As part of our on-going discussion of damages in personal injury cases, Part VII of this blog series addresses “Emotional Distress and Physical Consequences Thereof,” which is described at New York State Pattern Jury Instruction (“P.J.I.”) 2:284.  That section -- which is separate from the pain and suffering and loss of enjoyment of life charge -- can be read read to a jury if there is evidence in the record that the injured party’s injury caused additional, verifiable emotional or neurological sequelae, and may apply to claims when the plaintiff is in the zone-of-danger.

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James Snyder
Arrowhead Capital Finance, Ltd. v. Cheyne Specialty Finance Fund, L.P.: New York Court of Appeals speaks to N.Y. Judiciary Law § 470.

Potential personal injury (and all other legal case) clients beware: lawyers who are admitted to practice law in New York State but who reside in another state must maintain a physical office in the State of New York to practice law here and conduct legal business in the New York State courts.  This is the rule contained in N.Y. Judiciary Law § 470 (first enacted in 1862), which may come as a surprise -- and a trap -- to many attorneys licensed in New York but residing outside of New York State.

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James Snyder
Part VI of damages in personal injury: Brain injury or death for a motorcyclist in a motorcycle versus car or truck accident.

Let’s get concrete for just a minute. Some of this “damages in personal injury” material is kind of abstract.  Let’s bring it down to earth with an actual case, involving a tragic, fatal motorcycle accident. How are pain and suffering and loss of enjoyment of life established if there was a traumatic incident that led to death? Consider this (very unfortunate, sad) fact pattern:  A motorcyclist going straight with the right-of-way strikes the passenger side of an automobile making a left turn from the opposite lane crossing directly across the path of the motorcycle.  The driver of the automobile testifies at deposition: “I never saw the motorcycle before I turned.”  That’s negligence as a matter of law as against the car driver. Now for damages.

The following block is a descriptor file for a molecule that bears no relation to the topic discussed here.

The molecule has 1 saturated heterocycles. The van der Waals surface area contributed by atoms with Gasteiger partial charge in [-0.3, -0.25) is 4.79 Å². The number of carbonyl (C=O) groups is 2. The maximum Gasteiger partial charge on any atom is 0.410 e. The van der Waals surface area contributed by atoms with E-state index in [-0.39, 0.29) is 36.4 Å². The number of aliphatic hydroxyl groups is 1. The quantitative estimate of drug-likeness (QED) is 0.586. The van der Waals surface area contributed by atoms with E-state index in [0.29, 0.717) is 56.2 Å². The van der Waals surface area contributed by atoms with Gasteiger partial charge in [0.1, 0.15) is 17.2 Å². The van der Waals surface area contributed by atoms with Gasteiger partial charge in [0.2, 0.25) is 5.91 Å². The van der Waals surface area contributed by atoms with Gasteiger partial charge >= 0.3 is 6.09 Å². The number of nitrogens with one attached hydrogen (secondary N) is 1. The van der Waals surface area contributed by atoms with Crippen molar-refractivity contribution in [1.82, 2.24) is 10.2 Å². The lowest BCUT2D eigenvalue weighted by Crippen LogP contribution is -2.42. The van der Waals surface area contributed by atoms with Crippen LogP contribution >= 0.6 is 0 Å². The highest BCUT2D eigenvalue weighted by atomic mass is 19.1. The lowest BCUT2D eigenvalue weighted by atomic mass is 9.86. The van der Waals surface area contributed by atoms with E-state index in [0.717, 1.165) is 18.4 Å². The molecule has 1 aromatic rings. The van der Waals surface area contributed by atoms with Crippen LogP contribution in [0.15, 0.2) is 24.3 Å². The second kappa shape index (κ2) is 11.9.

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James Snyder
Part V of damages in personal injury: Pain and suffering and loss of enjoyment of life.

In this and the blog entries that follow, we will explain the different types of general damages recognized under New York State negligence law. First and foremost, let’s address the two “big” general damages categories in personal injury: (i) pain and suffering; and (ii) loss of enjoyment of life. In New York law, they go together like ham and eggs. If an injured plaintiff sustains pain and suffering, he or she almost always can identify and quantify related loss of enjoyment of life.  

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James Snyder
Part IV of damages in personal injury: Piercing the veil on computer-based claims modeling.

In our last blog post, at Part III, we began the discussion about the insurance industry utilizing computer software to analyze personal injury claims, including equalizing claims payments across localities, regions and the U.S. generally.  The name of this computerized game is “Reduce Risk, Raise Profits, Repeat.” To really understand the liability insurance business in America, you have to grasp just one concept: risk.  That is all the insurance companies care about: minimizing, reducing and even eliminating risk that they will have to pay money -- big money, little money, any money at all -- to resolve a claim for damages against their insureds.

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James Snyder
Part III of damages in personal injury: Settlement versus trial, and what's a Colossus?